In the era of target e milestones of the Recovery and Resilience Plan, essential objectives to be achieved in order to obtain the extraordinary resources negotiated with the EU, it is not really the case to lower attention to the other great treasure trove of European resources: funds for cohesion. The new “Report on interventions in underutilized areas”, which has just been sent by the government to Parliament, will freshen up ideas. The estimate is one of the cyclopean ones: 14 years of history, the two cycles 2007-2013 and 2014-2020, which adding together the national funds, make 206.3 billion fragmented in the plethora of 1.7 million projects (1.7412.412 for accuracy).
The Report, prepared by the Ministry of the South led by Mara Carfagna, indicates that as of December 31, 2021, payments amounted to 94.4 billion or 45.8%. By 2023, over 30 billion of the 2014-2020 programming are to be spent. The delay is evident, also given that the spending procedures for the new 2021-2027 Agreement will soon be in full swing, of 76 billion, of which 43 European, on which the EU government and Commission are in detail (see Il Sole- 24 Hours of June 10). But the Department of Cohesion Policies (Dpc), directed by Ferdinando Ferrara, in its meticulous reconstruction offers some interpretations to consider. Part of this data is judged to be “physiological due to the timing of implementation of the interventions which spread the accounting effects over several years, beyond the expiry of each reference cycle”. Another part – it is recognized however – “is due to implementation difficulties, which, moreover, cohesion policies share with many other intervention policies in Italy, also due to the sharp drop in the size of public administration staff over the last twenty years. and on which in the last two years the pandemic which required extraordinary reprogramming has had a strong impact ». The thesis is therefore that in the current conditions the PA will continue to struggle and accumulating funds on funds is not enough: “The financial resources available are not sufficient on their own” and much of the success of the interventions, it is emphasized, depends “on the programmatic and speed of implementation.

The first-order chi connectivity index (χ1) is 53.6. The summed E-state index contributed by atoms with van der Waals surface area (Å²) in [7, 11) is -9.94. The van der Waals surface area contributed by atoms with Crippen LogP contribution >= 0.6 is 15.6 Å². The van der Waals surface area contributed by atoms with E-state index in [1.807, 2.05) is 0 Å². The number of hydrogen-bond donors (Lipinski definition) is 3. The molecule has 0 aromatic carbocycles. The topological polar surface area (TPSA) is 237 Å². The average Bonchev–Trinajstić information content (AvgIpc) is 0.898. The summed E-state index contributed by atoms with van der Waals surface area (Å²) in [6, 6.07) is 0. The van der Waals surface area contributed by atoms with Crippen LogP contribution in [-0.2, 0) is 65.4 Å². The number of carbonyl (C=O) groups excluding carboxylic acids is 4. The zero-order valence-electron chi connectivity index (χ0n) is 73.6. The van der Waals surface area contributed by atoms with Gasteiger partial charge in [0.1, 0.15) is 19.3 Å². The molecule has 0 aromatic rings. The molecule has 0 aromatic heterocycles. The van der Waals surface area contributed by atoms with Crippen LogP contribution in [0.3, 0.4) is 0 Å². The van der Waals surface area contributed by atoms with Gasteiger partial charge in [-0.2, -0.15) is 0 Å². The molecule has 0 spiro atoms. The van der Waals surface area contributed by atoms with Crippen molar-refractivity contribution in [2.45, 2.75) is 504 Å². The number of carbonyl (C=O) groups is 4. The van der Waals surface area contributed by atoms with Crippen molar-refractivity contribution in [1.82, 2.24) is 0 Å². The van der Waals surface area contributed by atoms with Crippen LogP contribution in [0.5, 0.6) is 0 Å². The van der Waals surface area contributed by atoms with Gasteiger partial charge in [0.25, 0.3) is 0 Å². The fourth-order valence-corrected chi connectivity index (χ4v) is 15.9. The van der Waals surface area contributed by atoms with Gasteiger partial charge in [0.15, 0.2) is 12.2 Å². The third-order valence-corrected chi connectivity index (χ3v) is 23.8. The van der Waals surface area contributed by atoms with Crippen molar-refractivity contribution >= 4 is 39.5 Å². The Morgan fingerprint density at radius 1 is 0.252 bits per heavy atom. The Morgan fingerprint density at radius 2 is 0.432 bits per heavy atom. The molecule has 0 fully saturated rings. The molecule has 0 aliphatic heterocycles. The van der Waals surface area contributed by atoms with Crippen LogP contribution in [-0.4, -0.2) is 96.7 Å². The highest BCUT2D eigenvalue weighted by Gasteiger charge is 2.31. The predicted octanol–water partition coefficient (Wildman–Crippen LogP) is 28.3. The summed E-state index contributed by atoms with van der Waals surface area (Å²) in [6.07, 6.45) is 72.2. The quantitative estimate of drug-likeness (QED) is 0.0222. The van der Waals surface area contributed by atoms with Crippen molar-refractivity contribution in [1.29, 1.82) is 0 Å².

Ministries do worse
In absolute value, the government shows a slight, almost imperceptible, progress, i.e. an advancement of payments of 10 billion compared to 2020, the year in which the additional expenditure was 9 billion. It should also be taken into account that the calculation includes approximately 14.4 billion of React-Eu funds, of which 9.5 for the South, assigned in addition to the 2014-2020 cycle only recently, as a response to the pandemic crisis. The report also shows the distance between total resources assigned to Italy (206.3 billion) and resources effectively monitored (170.9 billion), because the chronic inefficiency of the administrations in uploading data to the monitoring system is discounted. But above all, the document, together with another recent work by the DPC, the “First annual report on the progress of Development and Cohesion Plans”, dispels an interpretation that has become the stereotype par excellence of cohesion policy in all these years. That, that is, the delays are all to be attributed to the Regions, and in particular to the Southern Regions. But in the percentage of expenditure to do worse are the central administrations and ministries, owners of national operational programs (Pon). If we look at the 2014-2020 EU programming, for example, the worst performance in terms of certified expenditure compared to the planned one is that of Pon Governance (18.4%), Pon Metro (19%), Pon Ricerca (20.7%), Pon Scuola (35.8%), Pon Inclusione (41.5%). Results lower than practically all the programs with regional management, which both for the South (which absorbs about 75% of resources) and for the Center-North exceed 40% and reach 86% in Puglia, 69% for Lombardy, 68% in Emilia Romagna, 61% in Campania. The ministerial slowness becomes even more evident by observing the data of the Development and Cohesion Plans (national funds). Here the central administrations have so far spent only 8.9, compared to 18% for metropolitan cities and 46.7% for regions and autonomous provinces.
The rain of projects
Despite the difficulties of monitoring, reliable data exist on the progress of more than 1.7 million projects. The Open Cohesion portal, coordinated by the Dpc, reports that only 25% of the projects are concluded, 6% liquidated. 63% are still ongoing and 6% have not yet started. 29% of the interventions concern transport and mobility, for a total value of over 40 billion. Business competitiveness follows with 12%, the environment at 11%, education-training and social inclusion-health both at 8%, research and innovation at 7%, culture and tourism at 6%, networks and digital services at 4%, energy at 3%. If we analyze the nature of the investment, infrastructure projects largely excel with 104 billion, almost double the resources used for the purchase of goods and services. About 25 billion go to business incentives and 8.7 billion are classified as contributions to people.